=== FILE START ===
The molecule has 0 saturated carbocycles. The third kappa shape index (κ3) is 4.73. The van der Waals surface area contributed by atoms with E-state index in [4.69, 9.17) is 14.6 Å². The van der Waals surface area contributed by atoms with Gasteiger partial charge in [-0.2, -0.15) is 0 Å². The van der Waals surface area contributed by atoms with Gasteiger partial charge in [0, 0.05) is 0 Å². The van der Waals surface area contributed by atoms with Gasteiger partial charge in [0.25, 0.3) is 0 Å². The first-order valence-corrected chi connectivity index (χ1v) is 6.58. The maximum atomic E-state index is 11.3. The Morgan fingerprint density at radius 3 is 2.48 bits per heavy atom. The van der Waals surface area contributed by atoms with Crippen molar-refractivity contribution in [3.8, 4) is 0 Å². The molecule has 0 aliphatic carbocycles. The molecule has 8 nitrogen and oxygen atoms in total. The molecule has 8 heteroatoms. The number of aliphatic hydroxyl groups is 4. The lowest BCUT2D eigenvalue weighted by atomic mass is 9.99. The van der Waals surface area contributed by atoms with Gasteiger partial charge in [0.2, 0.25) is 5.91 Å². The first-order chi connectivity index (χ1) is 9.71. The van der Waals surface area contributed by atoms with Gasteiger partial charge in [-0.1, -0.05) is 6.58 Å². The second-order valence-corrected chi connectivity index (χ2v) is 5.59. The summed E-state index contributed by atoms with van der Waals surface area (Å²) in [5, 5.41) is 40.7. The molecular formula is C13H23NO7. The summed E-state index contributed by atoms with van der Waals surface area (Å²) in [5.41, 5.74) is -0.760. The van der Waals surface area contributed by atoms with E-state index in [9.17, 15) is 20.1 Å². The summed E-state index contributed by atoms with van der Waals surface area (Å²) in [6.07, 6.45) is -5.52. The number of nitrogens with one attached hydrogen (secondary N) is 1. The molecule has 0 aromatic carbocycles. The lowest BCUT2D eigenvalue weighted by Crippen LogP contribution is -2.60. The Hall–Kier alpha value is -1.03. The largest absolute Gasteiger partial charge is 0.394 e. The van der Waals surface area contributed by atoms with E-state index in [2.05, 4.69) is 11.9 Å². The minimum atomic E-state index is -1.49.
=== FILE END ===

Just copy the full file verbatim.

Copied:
The molecule has 0 saturated carbocycles. The third kappa shape index (κ3) is 4.73. The van der Waals surface area contributed by atoms with E-state index in [4.69, 9.17) is 14.6 Å². The van der Waals surface area contributed by atoms with Gasteiger partial charge in [-0.2, -0.15) is 0 Å². The van der Waals surface area contributed by atoms with Gasteiger partial charge in [0, 0.05) is 0 Å². The van der Waals surface area contributed by atoms with Gasteiger partial charge in [0.25, 0.3) is 0 Å². The first-order valence-corrected chi connectivity index (χ1v) is 6.58. The maximum atomic E-state index is 11.3. The Morgan fingerprint density at radius 3 is 2.48 bits per heavy atom. The van der Waals surface area contributed by atoms with Crippen molar-refractivity contribution in [3.8, 4) is 0 Å². The molecule has 0 aliphatic carbocycles. The molecule has 8 nitrogen and oxygen atoms in total. The molecule has 8 heteroatoms. The number of aliphatic hydroxyl groups is 4. The lowest BCUT2D eigenvalue weighted by atomic mass is 9.99. The van der Waals surface area contributed by atoms with Gasteiger partial charge in [0.2, 0.25) is 5.91 Å². The first-order chi connectivity index (χ1) is 9.71. The van der Waals surface area contributed by atoms with Gasteiger partial charge in [-0.1, -0.05) is 6.58 Å². The second-order valence-corrected chi connectivity index (χ2v) is 5.59. The summed E-state index contributed by atoms with van der Waals surface area (Å²) in [5, 5.41) is 40.7. The molecular formula is C13H23NO7. The summed E-state index contributed by atoms with van der Waals surface area (Å²) in [5.41, 5.74) is -0.760. The van der Waals surface area contributed by atoms with E-state index in [9.17, 15) is 20.1 Å². The summed E-state index contributed by atoms with van der Waals surface area (Å²) in [6.07, 6.45) is -5.52. The number of nitrogens with one attached hydrogen (secondary N) is 1. The molecule has 0 aromatic carbocycles. The lowest BCUT2D eigenvalue weighted by Crippen LogP contribution is -2.60. The Hall–Kier alpha value is -1.03. The largest absolute Gasteiger partial charge is 0.394 e. The van der Waals surface area contributed by atoms with E-state index in [2.05, 4.69) is 11.9 Å². The minimum atomic E-state index is -1.49.